Succulents are all over the place on Lanzarote, hardly surprising for a diverse family of plants that have evolved to withstand the most extreme conditions of drought and heat. Almost every Lanzarote gardener ends up falling in love with these tough, weird and wonderful plants.
A succulent is so-called because of it’s fleshy leaves, stem or roots, which store moisture and allow the plants to survive the hottest and dryest climates. These plants often have tough skins, to preserve the water, and may also be armed with fearsome spikes, to protect that moisture from animals.
The word succulent is slightly confusing, as many plants that gardeners don’t regard as succulents, such as cacti and bromeliads, are actually regarded as succulents by botanists. But scientists don’t like the term, either, as it describes plants from various families that may not all be succulents.
Aeoniums are the Canarian succulents par excellence, gorgeous, rosette-shaped succulents that can be found growing abundantly in the wild areas of all seven islands. Known as bejeques locally, this family of plants is endlessly fascinating, often sending forth flowers or stalks.
Echeverias are similar to aeoniums, but come from the American continent and offer a hugely varied range of colours ands shapes. If you see a succulent with several smaller plants surrounding it, often known as Hen and Chicks to gardeners, chances are that it comes from this genus.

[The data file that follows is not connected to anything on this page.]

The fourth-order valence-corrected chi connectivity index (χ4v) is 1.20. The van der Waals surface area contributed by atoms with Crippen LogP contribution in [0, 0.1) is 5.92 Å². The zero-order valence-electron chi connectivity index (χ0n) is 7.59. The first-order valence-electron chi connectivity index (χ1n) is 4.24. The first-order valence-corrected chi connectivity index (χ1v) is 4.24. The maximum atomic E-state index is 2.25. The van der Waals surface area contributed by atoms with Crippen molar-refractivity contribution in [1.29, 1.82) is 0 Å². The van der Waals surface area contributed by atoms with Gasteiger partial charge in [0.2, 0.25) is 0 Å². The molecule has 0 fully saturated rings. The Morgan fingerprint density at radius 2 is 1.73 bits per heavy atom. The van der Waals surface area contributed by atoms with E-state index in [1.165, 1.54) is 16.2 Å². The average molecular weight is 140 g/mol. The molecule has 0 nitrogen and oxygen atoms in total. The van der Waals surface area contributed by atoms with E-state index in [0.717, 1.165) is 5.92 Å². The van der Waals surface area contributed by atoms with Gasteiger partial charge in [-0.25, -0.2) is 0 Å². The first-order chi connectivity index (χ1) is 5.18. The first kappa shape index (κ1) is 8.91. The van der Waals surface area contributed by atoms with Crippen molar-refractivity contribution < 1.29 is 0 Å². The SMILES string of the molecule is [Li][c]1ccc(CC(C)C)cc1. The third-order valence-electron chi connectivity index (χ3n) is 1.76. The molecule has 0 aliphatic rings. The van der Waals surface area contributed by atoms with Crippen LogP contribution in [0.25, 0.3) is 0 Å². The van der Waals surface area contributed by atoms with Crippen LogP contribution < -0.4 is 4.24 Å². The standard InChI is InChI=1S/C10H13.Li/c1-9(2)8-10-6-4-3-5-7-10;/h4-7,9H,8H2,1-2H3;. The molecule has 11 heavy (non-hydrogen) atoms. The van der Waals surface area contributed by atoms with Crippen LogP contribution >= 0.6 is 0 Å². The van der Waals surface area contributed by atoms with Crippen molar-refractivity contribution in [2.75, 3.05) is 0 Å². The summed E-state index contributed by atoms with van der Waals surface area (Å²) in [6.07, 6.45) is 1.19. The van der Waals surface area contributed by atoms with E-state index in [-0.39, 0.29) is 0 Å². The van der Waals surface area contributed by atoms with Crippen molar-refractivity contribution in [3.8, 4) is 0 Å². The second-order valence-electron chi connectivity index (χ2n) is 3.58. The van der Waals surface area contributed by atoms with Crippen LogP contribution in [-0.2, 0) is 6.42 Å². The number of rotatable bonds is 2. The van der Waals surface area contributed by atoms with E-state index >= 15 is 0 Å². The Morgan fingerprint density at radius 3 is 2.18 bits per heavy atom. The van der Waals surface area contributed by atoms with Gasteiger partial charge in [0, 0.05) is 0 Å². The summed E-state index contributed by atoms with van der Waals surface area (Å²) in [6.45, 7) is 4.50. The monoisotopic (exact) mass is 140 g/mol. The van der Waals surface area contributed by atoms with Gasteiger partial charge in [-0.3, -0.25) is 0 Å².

From the Arabian peninsula to the world, the aloe is not only beautiful, its fresh green spiky leaves turning reddish in the summer, but also useful as medicinal plants. There are substantial aloe industries on Lanzarote and other Canary Islands, but this is also a plant that few Canarian gardens are without.
An African succulent that is popular for it’s broad glossy leaves and vividly coloured flowers, most famously represented by the fantastic Flaming Katy plant, kalanchoes are easy to care for and offer one of the best payoffs in terms of maintenance and display.
A large, incredibly varied group of plants with plenty of representatives on Lanzarote – the emblematic local tabaiba plant, whose bright green domes can be seen in wild coastal areas, is a euphorbia, as is the Crown of Thorns plant – one of the most popular outdoors plants on the island.
Caring for succulents
The most important factor for your succulents is well-drained soil and plenty of sunlight. They’ll usually only need watering once thesoil they’re in has dried, but they do like a good soak as long as that drainage is guaranteed. It’s also a good idea to keep their leaves dust-free with a good shower every few weeks.
Most succulents will need fertilising once or twice a year, just before their main active period (usually spring or autumn for summer-dormant varieties).
Succulents lend themselves to attractive arrangements that echo the Canarian landscape – surround them with pic n and maybe a lichen-covered rock.
Vertical succulent gardens are a recent trend, with a carpet of multi-coloured fleshy leaves, often arranged on an up-ended wooden pallet or trellis.
Succulents are the perfect plants to get kids started on gardening. They can keep them on a sunny windowsill before moving on to more challenging tasks outdoors.
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